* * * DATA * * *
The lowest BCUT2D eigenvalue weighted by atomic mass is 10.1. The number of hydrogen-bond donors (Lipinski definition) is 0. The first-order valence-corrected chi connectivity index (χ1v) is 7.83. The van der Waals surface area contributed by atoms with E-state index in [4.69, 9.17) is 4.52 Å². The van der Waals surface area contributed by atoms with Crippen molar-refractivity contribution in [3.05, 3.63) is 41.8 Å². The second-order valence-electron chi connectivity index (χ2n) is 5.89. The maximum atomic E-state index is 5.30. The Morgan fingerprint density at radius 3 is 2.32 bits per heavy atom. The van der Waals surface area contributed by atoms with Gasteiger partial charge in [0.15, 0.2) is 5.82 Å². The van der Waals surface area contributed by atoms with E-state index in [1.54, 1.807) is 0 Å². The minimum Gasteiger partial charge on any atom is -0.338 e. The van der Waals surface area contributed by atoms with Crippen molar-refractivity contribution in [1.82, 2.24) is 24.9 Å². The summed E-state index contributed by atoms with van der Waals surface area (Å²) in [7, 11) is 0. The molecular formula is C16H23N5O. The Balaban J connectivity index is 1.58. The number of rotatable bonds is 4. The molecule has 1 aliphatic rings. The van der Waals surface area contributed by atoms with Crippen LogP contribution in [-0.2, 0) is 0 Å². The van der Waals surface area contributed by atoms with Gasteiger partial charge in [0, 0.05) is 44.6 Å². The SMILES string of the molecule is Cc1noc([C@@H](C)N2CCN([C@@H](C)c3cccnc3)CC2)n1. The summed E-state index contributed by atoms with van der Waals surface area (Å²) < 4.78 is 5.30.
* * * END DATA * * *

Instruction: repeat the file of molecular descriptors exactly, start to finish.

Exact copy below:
The lowest BCUT2D eigenvalue weighted by atomic mass is 10.1. The number of hydrogen-bond donors (Lipinski definition) is 0. The first-order valence-corrected chi connectivity index (χ1v) is 7.83. The van der Waals surface area contributed by atoms with E-state index in [4.69, 9.17) is 4.52 Å². The van der Waals surface area contributed by atoms with Crippen molar-refractivity contribution in [3.05, 3.63) is 41.8 Å². The second-order valence-electron chi connectivity index (χ2n) is 5.89. The maximum atomic E-state index is 5.30. The Morgan fingerprint density at radius 3 is 2.32 bits per heavy atom. The van der Waals surface area contributed by atoms with Gasteiger partial charge in [0.15, 0.2) is 5.82 Å². The van der Waals surface area contributed by atoms with E-state index in [1.54, 1.807) is 0 Å². The minimum Gasteiger partial charge on any atom is -0.338 e. The van der Waals surface area contributed by atoms with Crippen molar-refractivity contribution in [1.82, 2.24) is 24.9 Å². The summed E-state index contributed by atoms with van der Waals surface area (Å²) in [7, 11) is 0. The molecular formula is C16H23N5O. The Balaban J connectivity index is 1.58. The number of rotatable bonds is 4. The molecule has 1 aliphatic rings. The van der Waals surface area contributed by atoms with Crippen LogP contribution in [-0.2, 0) is 0 Å². The van der Waals surface area contributed by atoms with Gasteiger partial charge in [0, 0.05) is 44.6 Å². The SMILES string of the molecule is Cc1noc([C@@H](C)N2CCN([C@@H](C)c3cccnc3)CC2)n1. The summed E-state index contributed by atoms with van der Waals surface area (Å²) < 4.78 is 5.30.